What About It? At the time of its sale, to New Line Cinema for a whopping $4 million dollars, "The Long Kiss Goodnight" was the most expensive spec sale in the history of Hollywood. (A few years later, Disney bought "Déjà Vu," which would go on to become a time travel thriller starring Denzel Washington, for an estimated $5 million.) The eventual movie was made by the husband and wife team of Renny Harlin and Geena Davis and Black was originally reluctant to sell it to them, since they had to make one movie before they could begin work on "The Long Kiss Goodnight" – "Cutthroat Island." Eventually the studio added a half-a-million dollars to the price tag, and Black relented. The original version of the script was more explosively violent, possibly reflecting the post-"Pulp Fiction" permissiveness when it came to mixing grim violence with even grimmer humor. (Brain matter fried on a stove like bacon gristle; in later drafts this element was removed at the request of New Line Cinema.) A number of threads from Shane Black's filmography, including a Christmas-time setting and at least one character who is a detective (amateur or otherwise), appear in both "The Long Kiss Goodnight" and "Iron Man 3." The eventual "Long Kiss Goodnight" movie hedged fairly close to Black's revised draft, but the movie, while attracting an almost instantaneous cult following, never connected with large audience and eventually made less than $90 million worldwide, a shameful showing considering how much better American action movies tend to fare overseas. Its failure also managed to mute Black's considerable power in Hollywood, leading to a period of inactivity that would last almost an entire decade. Currently, Black is attempting to turn "The Long Kiss Goodnight" into a primetime cable series.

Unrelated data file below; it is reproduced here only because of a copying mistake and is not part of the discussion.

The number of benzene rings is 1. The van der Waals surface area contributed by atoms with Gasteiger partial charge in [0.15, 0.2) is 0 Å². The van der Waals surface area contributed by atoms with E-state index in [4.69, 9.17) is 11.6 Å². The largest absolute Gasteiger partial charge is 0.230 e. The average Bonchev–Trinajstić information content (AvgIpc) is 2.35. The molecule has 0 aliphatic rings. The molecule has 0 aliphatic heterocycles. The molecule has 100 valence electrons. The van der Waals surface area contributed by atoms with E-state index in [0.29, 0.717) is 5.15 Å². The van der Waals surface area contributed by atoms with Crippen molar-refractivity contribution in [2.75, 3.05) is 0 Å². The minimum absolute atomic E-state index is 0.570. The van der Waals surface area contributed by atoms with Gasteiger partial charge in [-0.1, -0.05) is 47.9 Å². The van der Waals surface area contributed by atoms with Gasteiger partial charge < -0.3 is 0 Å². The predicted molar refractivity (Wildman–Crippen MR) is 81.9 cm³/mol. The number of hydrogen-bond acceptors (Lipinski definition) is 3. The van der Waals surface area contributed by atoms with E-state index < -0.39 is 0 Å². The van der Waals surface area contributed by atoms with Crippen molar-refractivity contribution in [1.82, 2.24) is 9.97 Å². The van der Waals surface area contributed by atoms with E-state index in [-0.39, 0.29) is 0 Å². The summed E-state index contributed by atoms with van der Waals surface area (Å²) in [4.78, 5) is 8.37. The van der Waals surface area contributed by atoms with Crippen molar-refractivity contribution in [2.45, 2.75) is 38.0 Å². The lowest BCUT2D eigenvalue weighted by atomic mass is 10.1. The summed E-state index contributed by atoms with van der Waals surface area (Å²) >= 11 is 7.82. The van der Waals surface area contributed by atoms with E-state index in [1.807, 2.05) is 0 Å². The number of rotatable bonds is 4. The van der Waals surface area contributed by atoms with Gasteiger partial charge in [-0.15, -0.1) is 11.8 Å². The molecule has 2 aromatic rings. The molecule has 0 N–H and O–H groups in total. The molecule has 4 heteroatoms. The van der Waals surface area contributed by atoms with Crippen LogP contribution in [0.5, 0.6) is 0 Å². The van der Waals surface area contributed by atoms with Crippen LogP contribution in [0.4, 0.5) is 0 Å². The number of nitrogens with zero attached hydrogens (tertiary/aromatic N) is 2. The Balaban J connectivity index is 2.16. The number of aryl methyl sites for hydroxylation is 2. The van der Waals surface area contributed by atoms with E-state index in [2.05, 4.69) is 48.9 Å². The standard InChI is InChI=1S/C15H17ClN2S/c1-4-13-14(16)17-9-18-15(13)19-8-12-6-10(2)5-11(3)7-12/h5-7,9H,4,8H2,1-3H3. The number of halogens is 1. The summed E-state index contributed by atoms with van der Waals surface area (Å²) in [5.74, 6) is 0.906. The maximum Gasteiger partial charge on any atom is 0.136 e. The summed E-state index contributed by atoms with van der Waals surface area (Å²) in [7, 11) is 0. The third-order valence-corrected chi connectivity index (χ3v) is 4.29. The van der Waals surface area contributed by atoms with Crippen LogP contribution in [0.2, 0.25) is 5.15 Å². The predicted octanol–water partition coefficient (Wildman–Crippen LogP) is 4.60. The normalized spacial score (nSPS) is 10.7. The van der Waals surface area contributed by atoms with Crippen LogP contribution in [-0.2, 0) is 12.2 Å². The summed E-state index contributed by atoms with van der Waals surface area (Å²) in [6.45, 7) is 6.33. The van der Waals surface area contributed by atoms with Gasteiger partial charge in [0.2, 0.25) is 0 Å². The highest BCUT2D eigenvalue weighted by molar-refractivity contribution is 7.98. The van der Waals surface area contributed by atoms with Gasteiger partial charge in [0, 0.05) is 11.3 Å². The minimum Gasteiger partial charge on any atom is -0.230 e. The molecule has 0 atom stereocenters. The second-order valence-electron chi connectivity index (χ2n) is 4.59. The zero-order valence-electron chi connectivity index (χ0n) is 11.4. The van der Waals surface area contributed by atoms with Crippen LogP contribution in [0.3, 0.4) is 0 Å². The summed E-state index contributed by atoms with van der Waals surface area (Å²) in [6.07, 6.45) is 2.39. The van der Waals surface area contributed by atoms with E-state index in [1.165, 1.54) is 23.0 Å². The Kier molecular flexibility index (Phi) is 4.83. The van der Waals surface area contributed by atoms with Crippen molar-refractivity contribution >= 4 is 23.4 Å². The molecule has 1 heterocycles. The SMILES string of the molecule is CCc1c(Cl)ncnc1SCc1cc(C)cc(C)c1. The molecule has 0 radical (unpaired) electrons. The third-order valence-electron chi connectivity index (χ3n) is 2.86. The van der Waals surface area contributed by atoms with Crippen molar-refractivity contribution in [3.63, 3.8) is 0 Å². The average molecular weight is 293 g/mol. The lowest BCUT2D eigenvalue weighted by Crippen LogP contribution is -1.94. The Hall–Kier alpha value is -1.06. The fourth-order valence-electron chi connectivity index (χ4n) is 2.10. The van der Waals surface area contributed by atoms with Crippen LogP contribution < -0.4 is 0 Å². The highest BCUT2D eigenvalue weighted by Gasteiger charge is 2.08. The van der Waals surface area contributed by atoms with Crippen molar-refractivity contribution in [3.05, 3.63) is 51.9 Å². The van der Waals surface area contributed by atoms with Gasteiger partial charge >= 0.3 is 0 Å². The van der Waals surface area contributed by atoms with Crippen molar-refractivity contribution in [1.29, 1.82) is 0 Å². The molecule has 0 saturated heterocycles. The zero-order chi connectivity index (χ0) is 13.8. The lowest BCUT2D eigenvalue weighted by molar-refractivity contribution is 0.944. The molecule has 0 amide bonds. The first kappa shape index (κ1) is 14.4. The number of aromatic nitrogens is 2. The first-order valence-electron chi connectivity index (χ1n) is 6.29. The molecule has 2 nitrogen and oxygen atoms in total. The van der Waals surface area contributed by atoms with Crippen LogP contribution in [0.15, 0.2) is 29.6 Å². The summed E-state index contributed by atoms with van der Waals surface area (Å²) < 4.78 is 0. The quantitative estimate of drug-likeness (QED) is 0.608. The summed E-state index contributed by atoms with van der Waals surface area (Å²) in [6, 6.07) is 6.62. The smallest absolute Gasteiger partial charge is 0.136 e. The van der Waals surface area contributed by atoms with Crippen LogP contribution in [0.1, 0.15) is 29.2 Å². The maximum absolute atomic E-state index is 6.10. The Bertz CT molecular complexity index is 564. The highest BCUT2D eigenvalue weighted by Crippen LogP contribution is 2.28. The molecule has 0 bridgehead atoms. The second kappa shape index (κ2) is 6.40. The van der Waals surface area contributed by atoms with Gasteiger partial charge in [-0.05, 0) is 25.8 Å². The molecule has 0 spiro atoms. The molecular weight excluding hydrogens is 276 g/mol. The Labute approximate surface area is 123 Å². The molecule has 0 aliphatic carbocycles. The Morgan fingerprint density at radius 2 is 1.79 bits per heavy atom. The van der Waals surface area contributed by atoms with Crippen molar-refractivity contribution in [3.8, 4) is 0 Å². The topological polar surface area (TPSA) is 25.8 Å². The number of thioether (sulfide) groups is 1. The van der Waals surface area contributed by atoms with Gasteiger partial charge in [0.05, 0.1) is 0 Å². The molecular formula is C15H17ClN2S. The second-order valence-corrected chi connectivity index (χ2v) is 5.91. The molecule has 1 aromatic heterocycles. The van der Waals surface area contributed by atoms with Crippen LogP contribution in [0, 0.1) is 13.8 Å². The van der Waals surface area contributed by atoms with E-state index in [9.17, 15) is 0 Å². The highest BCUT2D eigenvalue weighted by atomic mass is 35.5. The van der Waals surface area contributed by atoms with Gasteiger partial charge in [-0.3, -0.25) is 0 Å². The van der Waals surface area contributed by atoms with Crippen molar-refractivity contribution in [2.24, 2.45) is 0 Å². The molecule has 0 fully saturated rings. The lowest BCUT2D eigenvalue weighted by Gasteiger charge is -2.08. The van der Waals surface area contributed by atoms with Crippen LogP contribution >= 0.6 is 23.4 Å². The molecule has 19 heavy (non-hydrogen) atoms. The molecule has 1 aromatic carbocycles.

"The Last Boy Scout" (1991)
Price: $1.75 million
Synopsis: A former Secret Service agent teams with a former pro football player to investigate the murder of the football player's stripper girlfriend, uncovering a vast criminal conspiracy.
What About It? At $1.75 million it was also, at that point, the most expensive spec sale ever (67 days later, Joe Eszterhas made double that for his screenplay "Basic Instinct") and by all accounts that original draft was worth it. Director Tony Scott, many years later, said that he thought the script was better than the movie he made of it – citing the creative tug-of-war between producer Joel Silver and Bruce Willis as the chief reason the movie didn't perform like it should have. (It has gone on to become one of Scott's most beloved movies, at least amongst his ardent fans.) Black, who marveled that the scripts bought for the most money were the ones that looked the least like those scripts when the movies finally came out, later described the film as "a frustrating proposition, so much potential, then a lot of 'big action' which evolved over time and bloated a much less grandiose blueprint. One of my big Hollywood lessons, not the first." That's a good description of the final film – one in which you can see glimmers of the Shane Black script underneath (hardboiled characters, snappy dialogue, bursts of shocking violence, a Christmas setting) but surrounded by a lot of unnecessary bullshit to the point where you can almost feel the egos of the movie superheating the frame and melting away what was once originally there. Tony Stark shares at least some of the edgy paranoia and self-destructive tendencies personified by the two leads of 'Boy Scout' (played by Willis and Damon Wayans). "The Last Boy Scout" is an essential piece of Black's catalog (but far from the best), made all the more so by Scott's dazzling (if occasionally misguided) direction.